Students are widely judged on their abilities before being allowed to enter top universities. Athletes are assessed on their physical prowess before being awarded medals. And academic papers, like those reported in this section, must run the gauntlet of peer review before being published. In making their determinations, evaluators study that which they are judging in a sequence, one student, athlete or paper after another, and apply standardised criteria. This approach is supposed to afford equal treatment to all. But research just published in Psychological Science by Kieran O’Connor and Amar Cheema of the University of Virginia suggests that it is actually biased in favour of those who are judged late in the process.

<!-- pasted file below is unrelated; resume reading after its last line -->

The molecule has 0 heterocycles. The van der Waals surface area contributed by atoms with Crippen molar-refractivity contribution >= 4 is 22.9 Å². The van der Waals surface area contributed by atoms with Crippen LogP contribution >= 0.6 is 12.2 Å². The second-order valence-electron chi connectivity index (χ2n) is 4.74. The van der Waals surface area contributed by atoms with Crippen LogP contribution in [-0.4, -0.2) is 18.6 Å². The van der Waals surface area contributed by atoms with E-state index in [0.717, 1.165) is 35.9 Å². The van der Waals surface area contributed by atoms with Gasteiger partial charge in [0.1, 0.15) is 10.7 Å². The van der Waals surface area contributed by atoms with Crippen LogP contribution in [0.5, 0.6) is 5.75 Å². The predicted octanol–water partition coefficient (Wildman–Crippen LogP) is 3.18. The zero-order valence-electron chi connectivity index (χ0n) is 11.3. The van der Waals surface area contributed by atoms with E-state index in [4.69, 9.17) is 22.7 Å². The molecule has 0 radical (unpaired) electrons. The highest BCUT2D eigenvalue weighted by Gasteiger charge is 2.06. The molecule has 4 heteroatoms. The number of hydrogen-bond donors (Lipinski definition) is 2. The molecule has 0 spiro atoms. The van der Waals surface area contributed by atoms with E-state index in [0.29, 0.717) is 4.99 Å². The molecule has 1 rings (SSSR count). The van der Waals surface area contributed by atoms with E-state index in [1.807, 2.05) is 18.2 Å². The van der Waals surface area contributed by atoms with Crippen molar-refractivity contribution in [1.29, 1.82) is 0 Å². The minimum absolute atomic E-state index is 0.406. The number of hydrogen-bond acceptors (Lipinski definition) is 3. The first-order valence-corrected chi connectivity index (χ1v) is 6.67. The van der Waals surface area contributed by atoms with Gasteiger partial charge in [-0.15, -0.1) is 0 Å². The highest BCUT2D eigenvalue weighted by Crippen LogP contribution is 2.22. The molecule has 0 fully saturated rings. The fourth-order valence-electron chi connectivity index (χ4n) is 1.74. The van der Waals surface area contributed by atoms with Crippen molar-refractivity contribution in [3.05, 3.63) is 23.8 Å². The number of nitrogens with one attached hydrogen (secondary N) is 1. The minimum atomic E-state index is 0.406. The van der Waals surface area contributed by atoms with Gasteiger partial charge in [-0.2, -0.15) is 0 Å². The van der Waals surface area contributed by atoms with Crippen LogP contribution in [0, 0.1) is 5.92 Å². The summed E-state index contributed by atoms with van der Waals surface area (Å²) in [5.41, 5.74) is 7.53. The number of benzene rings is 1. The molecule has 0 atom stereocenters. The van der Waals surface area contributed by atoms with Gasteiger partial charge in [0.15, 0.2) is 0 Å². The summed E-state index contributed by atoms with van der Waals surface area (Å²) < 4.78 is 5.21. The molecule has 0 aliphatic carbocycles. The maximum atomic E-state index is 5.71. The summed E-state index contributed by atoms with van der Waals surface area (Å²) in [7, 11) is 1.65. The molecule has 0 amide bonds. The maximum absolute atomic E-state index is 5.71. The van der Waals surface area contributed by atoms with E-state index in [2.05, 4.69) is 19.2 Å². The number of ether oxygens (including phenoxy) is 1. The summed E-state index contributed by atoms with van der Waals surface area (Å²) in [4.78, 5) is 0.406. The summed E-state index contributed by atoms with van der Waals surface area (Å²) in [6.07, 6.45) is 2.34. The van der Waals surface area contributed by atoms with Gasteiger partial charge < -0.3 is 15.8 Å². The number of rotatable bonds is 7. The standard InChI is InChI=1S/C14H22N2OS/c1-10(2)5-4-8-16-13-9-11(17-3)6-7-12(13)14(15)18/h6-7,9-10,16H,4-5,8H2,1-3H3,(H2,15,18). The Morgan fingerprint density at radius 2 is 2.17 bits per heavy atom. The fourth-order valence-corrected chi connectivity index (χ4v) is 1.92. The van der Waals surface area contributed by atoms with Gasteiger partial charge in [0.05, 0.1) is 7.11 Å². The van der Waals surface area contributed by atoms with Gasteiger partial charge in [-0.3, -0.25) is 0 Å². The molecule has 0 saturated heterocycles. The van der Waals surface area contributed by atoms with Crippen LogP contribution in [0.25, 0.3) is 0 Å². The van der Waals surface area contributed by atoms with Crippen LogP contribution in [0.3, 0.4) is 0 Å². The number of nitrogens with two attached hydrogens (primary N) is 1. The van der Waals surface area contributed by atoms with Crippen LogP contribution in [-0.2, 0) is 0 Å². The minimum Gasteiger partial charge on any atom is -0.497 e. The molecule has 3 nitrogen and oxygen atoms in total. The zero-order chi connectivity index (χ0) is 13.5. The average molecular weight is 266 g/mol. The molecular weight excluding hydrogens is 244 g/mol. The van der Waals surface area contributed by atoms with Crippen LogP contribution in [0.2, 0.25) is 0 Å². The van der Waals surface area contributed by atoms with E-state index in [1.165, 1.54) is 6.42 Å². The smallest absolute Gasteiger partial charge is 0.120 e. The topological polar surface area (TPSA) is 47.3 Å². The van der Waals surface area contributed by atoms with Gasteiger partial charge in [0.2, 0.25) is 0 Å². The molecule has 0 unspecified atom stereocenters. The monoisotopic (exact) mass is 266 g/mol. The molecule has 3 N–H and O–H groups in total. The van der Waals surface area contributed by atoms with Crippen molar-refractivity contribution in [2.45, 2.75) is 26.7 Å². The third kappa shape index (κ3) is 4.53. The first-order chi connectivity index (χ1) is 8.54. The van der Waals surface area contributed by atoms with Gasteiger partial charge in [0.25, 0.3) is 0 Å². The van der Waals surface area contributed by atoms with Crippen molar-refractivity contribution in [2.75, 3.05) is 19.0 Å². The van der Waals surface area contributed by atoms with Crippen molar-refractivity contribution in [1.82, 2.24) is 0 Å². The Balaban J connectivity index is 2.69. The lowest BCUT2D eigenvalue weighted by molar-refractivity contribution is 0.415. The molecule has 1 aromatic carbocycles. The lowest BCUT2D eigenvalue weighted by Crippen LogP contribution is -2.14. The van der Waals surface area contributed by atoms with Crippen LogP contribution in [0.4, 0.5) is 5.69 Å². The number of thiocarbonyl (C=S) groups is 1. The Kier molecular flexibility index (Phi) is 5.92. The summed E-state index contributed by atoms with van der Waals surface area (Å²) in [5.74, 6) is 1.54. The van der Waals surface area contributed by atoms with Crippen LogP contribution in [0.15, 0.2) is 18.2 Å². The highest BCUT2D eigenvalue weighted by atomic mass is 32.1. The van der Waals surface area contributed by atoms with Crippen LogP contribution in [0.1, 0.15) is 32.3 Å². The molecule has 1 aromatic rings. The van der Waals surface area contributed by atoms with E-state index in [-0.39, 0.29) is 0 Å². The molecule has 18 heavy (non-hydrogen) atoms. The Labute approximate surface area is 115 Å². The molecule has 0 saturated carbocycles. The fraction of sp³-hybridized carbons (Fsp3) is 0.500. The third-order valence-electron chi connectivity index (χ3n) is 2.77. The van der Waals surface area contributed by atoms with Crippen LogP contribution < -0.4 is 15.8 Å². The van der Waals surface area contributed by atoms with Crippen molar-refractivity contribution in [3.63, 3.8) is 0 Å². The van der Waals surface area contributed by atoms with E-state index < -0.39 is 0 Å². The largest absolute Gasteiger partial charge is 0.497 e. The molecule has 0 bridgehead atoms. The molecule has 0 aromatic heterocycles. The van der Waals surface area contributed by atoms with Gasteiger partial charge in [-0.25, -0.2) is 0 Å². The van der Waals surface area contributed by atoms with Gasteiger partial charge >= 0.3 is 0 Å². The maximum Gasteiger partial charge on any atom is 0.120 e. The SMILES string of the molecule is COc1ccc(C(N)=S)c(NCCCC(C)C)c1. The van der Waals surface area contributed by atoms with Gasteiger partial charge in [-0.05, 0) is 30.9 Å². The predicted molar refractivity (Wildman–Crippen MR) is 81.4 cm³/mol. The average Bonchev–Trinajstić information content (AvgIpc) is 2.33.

Dr O’Connor and Dr Cheema wondered whether making repeated evaluations led judges to feel that their decisions became easier, and if so, whether this increased fluency ultimately led them, unknowingly, to view the evaluation process and evaluations encountered late in a sequence more favourably. To test their idea they looked at judges’ ratings of professional dance competitors across 20 seasons of a television series called “Dancing With The Stars”. They also studied the grades awarded in 1,358 university courses that had been offered by the same lecturer for at least three semesters.
Read the whole story: The Economist